Many automakers, including Nissan, are using these for high-mounted stop light (CHMSL) assemblies — for good reason. Basically, why start with a lot of radiation (heat) that happens to include some visible light, then throw away most of the visible stuff to get red? A typical single taillight bulb, like the GE 1816 I used for 16,000 miles, draws about 330 mA; a brighter LED cluster draws 50 mA. The choice is obvious.
BEHEMOTH now carries three LED taillight assemblies. The simplest one is on the back of the RUMP (the fiberglass enclosure behind the seat) — two parallel chains of 7 LEDs each, packaged on perfboard in a 2.5″ diameter Peterson marker light assembly from an auto parts store (I just clipped out the original incandescent mounting hardware). Ten of the LEDs aim straight out through the lens; four aim sideways to increase visibility from wide angles. The fresnel-like lens adds enough dispersion to yield a very satisfying and bright light.
The trailer lights are a bit more complicated, and are built into Peterson PM-13812 clearance lights, designed for two bulbs. Each .7X1.4″ perfboard cluster of 14 LEDs (top steady, bottom flash) is fixed to the body by Panduit foam mounting tape and a little spacer of lexan Thermoclear (very light double-wall glazing), and four wires are routed through the trailer wall. A clean mounting to the curved trailer surface was achieved with a gasket of half-inch Poron cellular urethane, belt-sanded to shape.
Electrically, we now have two LED clusters (each consisting of 2 parallel chains of 7 junctions, totaling 50 mA) in each trailer taillight, plus the one on the bike. Now what? Hooking them directly to a lead-acid battery bus would be a disaster — voltage varies all over the map with temperature and charge conditions.
The answer is a small controller board. A major component is a little DC-to-DC converter (in this case, an adjustable-output “DC Battery Adapter” made for the laptop market by Product R&D). I set this to about 13.25 volts, which remains constant over an input voltage range of 10-15V. It is turned on via 1N5817 schottky diode switching whenever any light switch is activated that calls for LEDs (trailer tail, bike tail, hazard blinkers, or either turn signal).
In the case of steady-on lights, that’s all that happens: DPST light switches source +12 to the supply and ground to the associated LED cluster. But any of the three blink conditions power up another part of the board — a 7555 CMOS timer with steering logic to let turn signals override blinkers. This is set to about 1 second with a 50% duty cycle, and yields a nice stable flash, switching ground to the appropriate LED clusters via IRFD113 N-channel power MOSFETs in mini-DIP packages. When a turn signal is active, the flash signal is also passed to a piezoelectric beeper. (All electronic parts were from Halted Specialties in Santa Clara).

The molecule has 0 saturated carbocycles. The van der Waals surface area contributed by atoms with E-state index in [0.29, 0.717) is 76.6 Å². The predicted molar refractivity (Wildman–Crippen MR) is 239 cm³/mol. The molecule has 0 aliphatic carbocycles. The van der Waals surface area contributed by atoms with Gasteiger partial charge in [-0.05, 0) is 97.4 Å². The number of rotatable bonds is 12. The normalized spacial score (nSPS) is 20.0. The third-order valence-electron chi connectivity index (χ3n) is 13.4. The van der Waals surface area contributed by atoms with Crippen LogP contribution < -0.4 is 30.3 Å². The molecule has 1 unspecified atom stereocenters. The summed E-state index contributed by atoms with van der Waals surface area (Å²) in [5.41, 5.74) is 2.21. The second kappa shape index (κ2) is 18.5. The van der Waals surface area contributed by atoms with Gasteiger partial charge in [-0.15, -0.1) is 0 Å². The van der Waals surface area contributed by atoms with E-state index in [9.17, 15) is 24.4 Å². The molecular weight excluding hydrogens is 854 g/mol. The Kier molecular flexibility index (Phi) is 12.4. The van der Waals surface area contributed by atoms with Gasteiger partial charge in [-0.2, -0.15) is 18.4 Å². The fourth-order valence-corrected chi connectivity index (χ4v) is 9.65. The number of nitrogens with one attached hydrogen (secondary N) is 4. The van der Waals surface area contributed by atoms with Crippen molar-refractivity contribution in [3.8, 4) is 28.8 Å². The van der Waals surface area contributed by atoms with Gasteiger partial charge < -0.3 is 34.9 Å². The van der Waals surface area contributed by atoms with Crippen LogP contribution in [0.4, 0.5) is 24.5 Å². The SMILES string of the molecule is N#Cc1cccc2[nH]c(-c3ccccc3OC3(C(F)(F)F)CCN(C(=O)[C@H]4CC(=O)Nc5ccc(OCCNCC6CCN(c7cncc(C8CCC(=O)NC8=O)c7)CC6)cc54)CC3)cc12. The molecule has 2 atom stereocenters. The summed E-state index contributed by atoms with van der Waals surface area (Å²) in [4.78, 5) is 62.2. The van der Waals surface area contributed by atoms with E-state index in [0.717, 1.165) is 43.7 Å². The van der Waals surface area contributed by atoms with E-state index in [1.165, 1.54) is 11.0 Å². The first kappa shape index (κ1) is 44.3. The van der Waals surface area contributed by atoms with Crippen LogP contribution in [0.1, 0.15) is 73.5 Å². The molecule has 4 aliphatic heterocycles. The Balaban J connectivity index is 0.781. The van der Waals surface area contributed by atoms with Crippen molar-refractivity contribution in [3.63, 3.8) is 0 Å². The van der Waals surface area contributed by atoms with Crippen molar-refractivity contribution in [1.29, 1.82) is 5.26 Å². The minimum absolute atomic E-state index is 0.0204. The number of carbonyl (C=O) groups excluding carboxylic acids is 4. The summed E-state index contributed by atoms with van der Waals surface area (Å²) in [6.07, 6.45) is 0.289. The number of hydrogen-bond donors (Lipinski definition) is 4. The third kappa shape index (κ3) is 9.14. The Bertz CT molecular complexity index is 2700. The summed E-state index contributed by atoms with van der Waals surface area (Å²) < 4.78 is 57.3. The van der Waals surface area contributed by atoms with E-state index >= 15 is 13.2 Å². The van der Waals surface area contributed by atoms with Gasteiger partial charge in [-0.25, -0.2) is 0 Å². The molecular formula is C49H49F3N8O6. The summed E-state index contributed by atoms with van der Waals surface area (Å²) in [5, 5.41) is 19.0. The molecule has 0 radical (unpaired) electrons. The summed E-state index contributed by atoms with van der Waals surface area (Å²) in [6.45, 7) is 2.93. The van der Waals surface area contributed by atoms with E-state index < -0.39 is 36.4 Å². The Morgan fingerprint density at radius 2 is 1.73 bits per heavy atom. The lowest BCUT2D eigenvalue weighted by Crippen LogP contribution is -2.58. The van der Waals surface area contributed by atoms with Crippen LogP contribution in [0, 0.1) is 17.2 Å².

This circuit was a handy place to control the yellow barricade flasher, as well. Originally, this light was a product from Bicycle Lighting Systems of Falls Church, VA (though everyone seems convinced I stole it from a construction project somewhere along the way — I look like a roving hole in the road), and it came with a little 2-transistor oscillator board. It worked pretty well, but is old, corroded, and generally un-hackable — so the bulb is now driven by the opposite phase of my 7555 timer, giving the whole system a nicely coordinated look.
Overall efficiency is excellent. The CMOS is basically free, and the DC-to-DC converter costs about 260 milliwatts in exchange for about 1.2 watts to a pair of LED clusters. Not perfect, but still well below the wasted power in the incandescent units (about 8 watts per pair). In other words, we’re getting brighter light, better aesthetics, a crisper blink, and much higher reliability for about 1/6 the power. Such a deal…
That’s it for this week — I’m trying to keep the length of these reports under control. This week I’m off to Novato to pick up a printed-circuit-board milling machine from Instant Board Circuits, meaning quick-and-hopefully-easy prototypes.
Cheers from the BikeLab!